In the preferred embodiment of this invention, as described and illustrated herein, valve 12 provides a means for isolating the sight glass 13 and pyrometer unit 10 from the turbine engine environment. As pointed out earlier, this is an important feature of this invention, because it makes it possible to remove and replace the pyrometer unit 10 or the sight glass 13, or to service the instrument while the turbine is running. The scope of this invention also includes a second embodiment in which the isolation valve 12 is omitted from the structure illustrated herein. In this embodiment the coupler neck 11 of the pyrometer unit 10 connects directly to the flanged ends of the nozzle 14 and sight tube 15, with the sight glass 13 being positioned between the flanged ends of the coupler neck and the sight tube.
As described earlier, it is the actual positioning of the sight tube in the turbine engine that enables the pyrometer unit to view the rotating turbine blades along a direct line of sight. The practice of this invention also includes being able to install the sight tube in a position that will allow the pyrometer unit, or another sensing instrument, to view other components internal to the engine, such as the stationary guide vanes, the hot gas duct, the combustors, or other parts.
For example, as shown in FIG. 3, the sight tube 15 provides a direct pathway that permits the pyrometer 10 to view both the rotating turbine blades and at least part of adjaent guide vanes 22 that are located in the first row of the stationary guide vanes.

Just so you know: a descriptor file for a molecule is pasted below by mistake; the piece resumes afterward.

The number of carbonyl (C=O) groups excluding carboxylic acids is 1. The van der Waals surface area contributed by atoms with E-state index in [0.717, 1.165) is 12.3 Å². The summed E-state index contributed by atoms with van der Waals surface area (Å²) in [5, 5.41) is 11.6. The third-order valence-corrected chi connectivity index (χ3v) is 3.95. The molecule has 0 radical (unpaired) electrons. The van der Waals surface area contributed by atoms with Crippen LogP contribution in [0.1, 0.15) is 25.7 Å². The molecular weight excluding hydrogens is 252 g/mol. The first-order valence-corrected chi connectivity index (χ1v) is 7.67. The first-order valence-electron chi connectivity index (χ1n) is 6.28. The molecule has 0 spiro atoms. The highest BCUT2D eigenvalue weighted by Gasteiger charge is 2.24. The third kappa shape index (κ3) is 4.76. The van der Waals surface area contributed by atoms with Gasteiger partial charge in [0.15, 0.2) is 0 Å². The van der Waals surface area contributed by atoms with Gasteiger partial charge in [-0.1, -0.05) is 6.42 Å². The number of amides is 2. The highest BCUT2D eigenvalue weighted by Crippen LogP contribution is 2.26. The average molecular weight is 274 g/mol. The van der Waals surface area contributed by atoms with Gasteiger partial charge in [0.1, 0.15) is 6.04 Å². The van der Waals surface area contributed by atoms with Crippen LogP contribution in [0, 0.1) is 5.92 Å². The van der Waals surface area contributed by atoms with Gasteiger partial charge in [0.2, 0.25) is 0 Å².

For the sake of simplicity, the present invention has been illustrated in the drawings as a gas turbine utilizing a single hot gas conduit. The invention is applicable to gas turbines that include a plurality of hot gas conduits, as indicated by the description herein. In fact, the invention was first utilized in a multiple-conduit turbine. The number of hot gas conduits is a matter of gas turbine design, and bears no relationship to the subject matter of the present invention.
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|U.S. Classification||356/44, 356/43, 374/125, 374/130|
|International Classification||F02C7/00, F01D17/00, F02C9/26, G01M15/00, F02C3/00, G01J, G01J5/08, G01J5/04, F02C, G01J5/48|
|Cooperative Classification||G01J5/041, G01J5/0818, G01J5/08, G01J5/02, G01J5/029, G01J5/0088, G01J5/60|
|European Classification||G01J5/02P, G01J5/00U, G01J5/08B5, G01J5/04B, G01J5/08, G01J5/02|
|Nov 10, 1986||AS||Assignment|
Owner name: DOW CHEMICAL COMPANY, THE
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|Sep 16, 1996||AS||Assignment|
Owner name: TEXAS A&M RESEARCH FOUNDATION, TEXAS
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Owner name: TEXAS A&M UNIVERSITY SYSTEM, THE, TEXAS